Baru takes them as far as he can, but soon ages rapidly.  Apparently, straying too far from the village means that your immortality is instantly revoked.  The remaining three women manage to make it to a road and flag down a man passing in a car.  The guards show up just in time to eat dust.  This leaves me with a fourth interesting question.  From what I can tell, the guards left right after Baru and the women did.  Baru and the women stopped several times to rest, but the guards didn’t seem to take any breaks.  How is it, then, that the guards didn’t catch up with Baru‘s party?

In the final scene, Laura is shown with the police, who have a plane flying around looking for the village.  There was at least one clearing, which should have made it easy to find.  The plane can’t see anything, which leaves the police to assume that Laura and the others are simply making up the story.  The people in the secret village are watching through some sort of telescope, apparently happy to cut their losses.

What I’m left with as a sense that this was a deeply flawed movie.  The acting is marginal at best.  The women don’t seem to be all that broken up about being kidnapped.  There’s no kicking or screaming.  In fact, Claire seems to be excited about the prospect of being sold into slavery.  (Why she’s so eager, I’ll never know.)  In one scene, the women spot a plane going overhead.  One of the women tries to call attention to the group, but does so with all the enthusiasm of someone that’s been drugged.

This movie was part of a nine-movie set called The Living Dead.  I’m not sure why it was included in this set, as there were no zombies, vampires or other undead to speak of.  It really wasn’t scary or spooky at all.  In fact, it’s one of those unintentionally funny movies.  The head that the cult worships has one line and it’s able to speak through the liquid despite not having any lungs.  (It’s possible that the head used telepathy, as the lip movements didn’t really match up to the words, but it‘s not really worth debating.)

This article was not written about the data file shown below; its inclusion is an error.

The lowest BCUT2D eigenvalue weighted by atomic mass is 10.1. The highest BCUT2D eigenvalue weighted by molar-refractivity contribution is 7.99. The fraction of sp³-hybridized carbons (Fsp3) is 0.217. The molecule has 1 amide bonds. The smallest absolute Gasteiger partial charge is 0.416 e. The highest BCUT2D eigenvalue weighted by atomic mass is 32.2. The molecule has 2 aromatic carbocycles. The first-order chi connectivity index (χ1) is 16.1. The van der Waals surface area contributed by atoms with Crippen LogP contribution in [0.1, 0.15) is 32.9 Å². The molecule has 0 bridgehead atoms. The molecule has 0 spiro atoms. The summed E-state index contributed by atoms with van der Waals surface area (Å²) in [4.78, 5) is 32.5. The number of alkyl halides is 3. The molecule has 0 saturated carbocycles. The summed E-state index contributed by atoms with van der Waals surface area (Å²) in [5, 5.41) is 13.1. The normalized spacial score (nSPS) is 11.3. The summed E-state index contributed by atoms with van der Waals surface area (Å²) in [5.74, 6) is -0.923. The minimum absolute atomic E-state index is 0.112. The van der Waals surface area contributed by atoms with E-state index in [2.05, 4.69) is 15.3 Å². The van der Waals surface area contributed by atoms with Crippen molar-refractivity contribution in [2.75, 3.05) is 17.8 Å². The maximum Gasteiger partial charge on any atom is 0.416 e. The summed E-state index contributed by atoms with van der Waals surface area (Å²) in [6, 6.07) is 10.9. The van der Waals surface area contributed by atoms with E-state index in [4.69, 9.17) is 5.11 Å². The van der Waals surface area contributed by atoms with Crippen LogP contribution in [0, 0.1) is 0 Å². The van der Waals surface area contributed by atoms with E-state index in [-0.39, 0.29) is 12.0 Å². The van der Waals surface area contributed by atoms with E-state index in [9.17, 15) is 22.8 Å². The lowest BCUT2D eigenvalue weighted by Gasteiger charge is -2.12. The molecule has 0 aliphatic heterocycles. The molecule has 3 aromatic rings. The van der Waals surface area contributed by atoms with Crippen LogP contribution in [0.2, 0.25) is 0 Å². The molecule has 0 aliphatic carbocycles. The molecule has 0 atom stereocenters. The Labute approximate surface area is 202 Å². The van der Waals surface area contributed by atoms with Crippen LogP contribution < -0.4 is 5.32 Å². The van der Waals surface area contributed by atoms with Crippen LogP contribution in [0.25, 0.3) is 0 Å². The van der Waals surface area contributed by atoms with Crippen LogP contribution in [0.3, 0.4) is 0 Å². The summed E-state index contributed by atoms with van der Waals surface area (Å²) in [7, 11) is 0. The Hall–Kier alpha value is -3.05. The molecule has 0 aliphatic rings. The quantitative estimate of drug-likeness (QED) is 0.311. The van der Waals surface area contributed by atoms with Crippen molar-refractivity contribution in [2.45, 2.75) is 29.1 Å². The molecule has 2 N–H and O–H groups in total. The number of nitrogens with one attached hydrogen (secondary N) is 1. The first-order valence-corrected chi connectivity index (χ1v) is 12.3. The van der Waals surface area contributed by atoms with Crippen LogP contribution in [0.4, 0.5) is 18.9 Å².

Another interesting question is why movies use the plot device of one character drawing a picture of another character without ever having seen them.  This almost invariably indicates that the character that was drawn is someone special to the person that drew the picture or that the two people were meant to be together.  I’ve never really understood this.

There’s no nudity or profanity, although there were a lot of revealing clothes.  (Trust me: revealing clothing isn’t always a good thing.)  Most of the women wear something similar to a bikini, but slightly bigger.  Many of the women were attractive, but not all of them were much to look at.  As I said, the guards, all male, wear what can best be described as cloth diapers.

I think this could have been a good movie if you had gotten better actors, had some more attractive actresses, rewritten most of the script and actually put some effort into it.  I mean, it’s a PG movie.  How can you make a decent horror film that gets a PG rating?  I guess that’s one mystery for the ages.